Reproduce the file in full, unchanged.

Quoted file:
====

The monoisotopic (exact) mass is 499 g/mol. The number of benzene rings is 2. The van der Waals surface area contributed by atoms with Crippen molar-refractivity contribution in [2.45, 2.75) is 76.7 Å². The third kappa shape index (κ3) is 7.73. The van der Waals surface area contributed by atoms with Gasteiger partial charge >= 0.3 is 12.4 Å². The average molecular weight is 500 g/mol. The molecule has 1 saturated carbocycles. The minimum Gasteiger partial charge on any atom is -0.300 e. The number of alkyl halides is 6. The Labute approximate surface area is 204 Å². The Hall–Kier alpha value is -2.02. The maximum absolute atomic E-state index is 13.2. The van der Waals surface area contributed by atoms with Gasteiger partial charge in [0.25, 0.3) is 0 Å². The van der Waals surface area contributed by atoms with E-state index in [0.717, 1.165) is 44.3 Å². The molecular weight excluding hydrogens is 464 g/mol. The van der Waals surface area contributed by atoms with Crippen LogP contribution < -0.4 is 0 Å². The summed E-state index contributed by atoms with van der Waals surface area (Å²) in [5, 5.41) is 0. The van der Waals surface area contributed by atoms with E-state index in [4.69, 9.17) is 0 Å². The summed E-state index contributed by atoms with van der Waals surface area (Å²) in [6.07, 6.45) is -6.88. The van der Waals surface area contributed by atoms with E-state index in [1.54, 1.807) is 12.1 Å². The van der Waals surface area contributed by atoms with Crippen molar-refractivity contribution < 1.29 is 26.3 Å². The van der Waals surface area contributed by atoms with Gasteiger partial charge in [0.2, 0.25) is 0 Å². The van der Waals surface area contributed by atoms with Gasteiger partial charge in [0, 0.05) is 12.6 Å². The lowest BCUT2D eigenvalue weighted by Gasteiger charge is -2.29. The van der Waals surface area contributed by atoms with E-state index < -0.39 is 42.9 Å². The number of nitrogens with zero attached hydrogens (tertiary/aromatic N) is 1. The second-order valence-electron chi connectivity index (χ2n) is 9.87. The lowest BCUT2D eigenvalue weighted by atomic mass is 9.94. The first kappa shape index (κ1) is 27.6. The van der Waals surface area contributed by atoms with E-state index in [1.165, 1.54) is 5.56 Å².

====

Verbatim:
The monoisotopic (exact) mass is 499 g/mol. The number of benzene rings is 2. The van der Waals surface area contributed by atoms with Crippen molar-refractivity contribution in [2.45, 2.75) is 76.7 Å². The third kappa shape index (κ3) is 7.73. The van der Waals surface area contributed by atoms with Gasteiger partial charge >= 0.3 is 12.4 Å². The average molecular weight is 500 g/mol. The molecule has 1 saturated carbocycles. The minimum Gasteiger partial charge on any atom is -0.300 e. The number of alkyl halides is 6. The Labute approximate surface area is 204 Å². The Hall–Kier alpha value is -2.02. The maximum absolute atomic E-state index is 13.2. The van der Waals surface area contributed by atoms with Gasteiger partial charge in [0.25, 0.3) is 0 Å². The van der Waals surface area contributed by atoms with E-state index in [0.717, 1.165) is 44.3 Å². The molecular weight excluding hydrogens is 464 g/mol. The van der Waals surface area contributed by atoms with Crippen LogP contribution < -0.4 is 0 Å². The summed E-state index contributed by atoms with van der Waals surface area (Å²) in [5, 5.41) is 0. The van der Waals surface area contributed by atoms with E-state index in [4.69, 9.17) is 0 Å². The summed E-state index contributed by atoms with van der Waals surface area (Å²) in [6.07, 6.45) is -6.88. The van der Waals surface area contributed by atoms with E-state index in [1.54, 1.807) is 12.1 Å². The van der Waals surface area contributed by atoms with Crippen molar-refractivity contribution < 1.29 is 26.3 Å². The van der Waals surface area contributed by atoms with Gasteiger partial charge in [0.2, 0.25) is 0 Å². The van der Waals surface area contributed by atoms with Gasteiger partial charge in [0, 0.05) is 12.6 Å². The lowest BCUT2D eigenvalue weighted by Gasteiger charge is -2.29. The van der Waals surface area contributed by atoms with E-state index < -0.39 is 42.9 Å². The number of nitrogens with zero attached hydrogens (tertiary/aromatic N) is 1. The second-order valence-electron chi connectivity index (χ2n) is 9.87. The lowest BCUT2D eigenvalue weighted by atomic mass is 9.94. The first kappa shape index (κ1) is 27.6. The van der Waals surface area contributed by atoms with E-state index in [1.165, 1.54) is 5.56 Å².